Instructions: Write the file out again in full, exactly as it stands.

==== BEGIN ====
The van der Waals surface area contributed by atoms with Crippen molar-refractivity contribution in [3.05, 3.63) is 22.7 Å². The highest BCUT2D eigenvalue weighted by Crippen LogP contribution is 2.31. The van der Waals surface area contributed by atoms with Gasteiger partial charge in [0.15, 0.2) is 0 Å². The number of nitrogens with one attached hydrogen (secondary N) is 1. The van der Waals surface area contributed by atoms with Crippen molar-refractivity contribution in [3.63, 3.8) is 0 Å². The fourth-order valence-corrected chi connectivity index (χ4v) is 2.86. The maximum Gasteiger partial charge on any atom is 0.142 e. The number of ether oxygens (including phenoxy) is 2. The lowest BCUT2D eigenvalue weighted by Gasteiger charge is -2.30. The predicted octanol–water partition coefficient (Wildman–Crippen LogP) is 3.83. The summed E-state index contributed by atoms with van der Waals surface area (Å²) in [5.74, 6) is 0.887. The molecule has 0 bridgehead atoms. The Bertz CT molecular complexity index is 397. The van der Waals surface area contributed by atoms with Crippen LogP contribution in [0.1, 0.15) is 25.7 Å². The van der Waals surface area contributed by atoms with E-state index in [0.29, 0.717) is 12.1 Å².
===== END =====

The van der Waals surface area contributed by atoms with Crippen molar-refractivity contribution in [3.05, 3.63) is 22.7 Å². The highest BCUT2D eigenvalue weighted by Crippen LogP contribution is 2.31. The van der Waals surface area contributed by atoms with Gasteiger partial charge in [0.15, 0.2) is 0 Å². The number of nitrogens with one attached hydrogen (secondary N) is 1. The van der Waals surface area contributed by atoms with Crippen molar-refractivity contribution in [3.63, 3.8) is 0 Å². The fourth-order valence-corrected chi connectivity index (χ4v) is 2.86. The maximum Gasteiger partial charge on any atom is 0.142 e. The number of ether oxygens (including phenoxy) is 2. The lowest BCUT2D eigenvalue weighted by Gasteiger charge is -2.30. The predicted octanol–water partition coefficient (Wildman–Crippen LogP) is 3.83. The summed E-state index contributed by atoms with van der Waals surface area (Å²) in [5.74, 6) is 0.887. The molecule has 0 bridgehead atoms. The Bertz CT molecular complexity index is 397. The van der Waals surface area contributed by atoms with Crippen LogP contribution in [0.1, 0.15) is 25.7 Å². The van der Waals surface area contributed by atoms with E-state index in [0.29, 0.717) is 12.1 Å².